Faith and Politics
The Vatican’s semiofficial newspaper blasted a series of cartoons of Islam’s Prophet Muhammad as “blasphemous” but also condemned the “mad and bloodthirsty” extremists who opened fire at a Texas exhibit of the cartoons.
The front page article in L’Osservatore Romano likened the exhibit in Garland, Texas, to pouring “gasoline on the fire” of religious sensitivities and was critical of its sponsors, the American Freedom Defense Initiative, and professional provocateur Pamela Geller.
People who argue against marriage equality frequently do so for religious reasons, even if they cast their argument in secular terms. While I believe there are strong constitutional arguments for striking down bans on marriage equality, I support striking down these bans because of my faith, not in spite of it.
For too long, religious institutions have contributed to the scourge of homophobia that fuels the discrimination that this case seeks to strike down. Far too many of us are familiar with the discrimination, fear, and violence that gay and lesbian people have suffered while people of faith turned a blind eye or, worse yet, acted as perpetrators.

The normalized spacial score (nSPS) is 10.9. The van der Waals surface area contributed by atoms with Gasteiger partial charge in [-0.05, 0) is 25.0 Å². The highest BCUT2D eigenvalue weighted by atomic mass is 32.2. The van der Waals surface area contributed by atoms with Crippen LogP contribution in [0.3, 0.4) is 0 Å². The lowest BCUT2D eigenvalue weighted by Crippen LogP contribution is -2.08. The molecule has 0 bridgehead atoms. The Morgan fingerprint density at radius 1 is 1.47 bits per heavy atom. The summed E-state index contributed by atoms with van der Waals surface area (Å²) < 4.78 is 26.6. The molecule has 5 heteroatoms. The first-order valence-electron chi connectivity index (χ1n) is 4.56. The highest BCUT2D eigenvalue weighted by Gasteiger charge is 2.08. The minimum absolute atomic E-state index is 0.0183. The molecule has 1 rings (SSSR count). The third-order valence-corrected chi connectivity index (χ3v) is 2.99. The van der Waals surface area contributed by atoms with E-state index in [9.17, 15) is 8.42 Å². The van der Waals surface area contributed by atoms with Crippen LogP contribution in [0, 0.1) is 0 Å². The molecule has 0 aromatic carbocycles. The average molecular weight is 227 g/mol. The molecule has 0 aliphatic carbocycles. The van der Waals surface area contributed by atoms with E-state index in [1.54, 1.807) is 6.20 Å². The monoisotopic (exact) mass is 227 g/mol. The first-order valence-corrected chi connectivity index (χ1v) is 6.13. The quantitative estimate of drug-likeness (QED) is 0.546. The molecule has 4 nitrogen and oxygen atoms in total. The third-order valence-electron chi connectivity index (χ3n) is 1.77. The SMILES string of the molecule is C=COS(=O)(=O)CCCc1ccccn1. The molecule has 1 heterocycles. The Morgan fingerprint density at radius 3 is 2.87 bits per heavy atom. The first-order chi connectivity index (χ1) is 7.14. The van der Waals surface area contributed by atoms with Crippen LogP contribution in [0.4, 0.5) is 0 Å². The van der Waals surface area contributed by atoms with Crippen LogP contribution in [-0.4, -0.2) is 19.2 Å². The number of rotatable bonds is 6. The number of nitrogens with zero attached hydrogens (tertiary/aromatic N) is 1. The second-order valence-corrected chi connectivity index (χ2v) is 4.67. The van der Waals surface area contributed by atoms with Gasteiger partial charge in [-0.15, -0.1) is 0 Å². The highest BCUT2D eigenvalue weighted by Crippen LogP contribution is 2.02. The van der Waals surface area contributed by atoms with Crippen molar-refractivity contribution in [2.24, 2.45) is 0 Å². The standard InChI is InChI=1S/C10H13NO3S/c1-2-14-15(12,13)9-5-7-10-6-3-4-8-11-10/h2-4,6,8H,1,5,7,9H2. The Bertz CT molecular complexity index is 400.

Caldwell was a “foot soldier” in King’s civil rights army, and he finally made it to Durham, where he closed out a social justice conference focused on a newer movement — the effort to secure full inclusion of LGBT people in the United Methodist Church.
“In some ways there is a possibility that on gay rights and marriage equality, God is speaking more through the judiciary than God is speaking through the United Methodist Church,” Caldwell said in his sermon at a gay-friendly United Methodist church just three miles away from the seminary he said denied him admission.
Former Arkansas Gov. Mike Huckabee is no stranger to the pulpit — or politics. The former Fox News Channel host announced May 5 his bid for the GOP nomination for the White House. Here are five facts about this Southern Baptist’s perspectives on faith.
Nothing serves the interests of political parties more than interest groups that use religious rhetoric to promote secular ideologies and add, “Thus saith the Lord.” And Washington is full of them.
American Catholics see how partisan polarization has strained their church and their consciences. Yet unlike religious ideologues of the right and left, they are uneasy with this new development. Neither party offers a platform that stands in solidarity with unborn children, the poor and hungry, undocumented immigrant families, the environment, and people without access to medical care.
Pamela Geller is good at getting attention.
She’s a celebrity blogger and fiery activist who founded the American Freedom Defense Initiative, which describes itself as a human rights organization that defends freedom of speech by speaking out against global jihad and Islamic supremacists. She runs a sister organization called Stop Islamization of America.
The groups are known for controversial activism against Islam.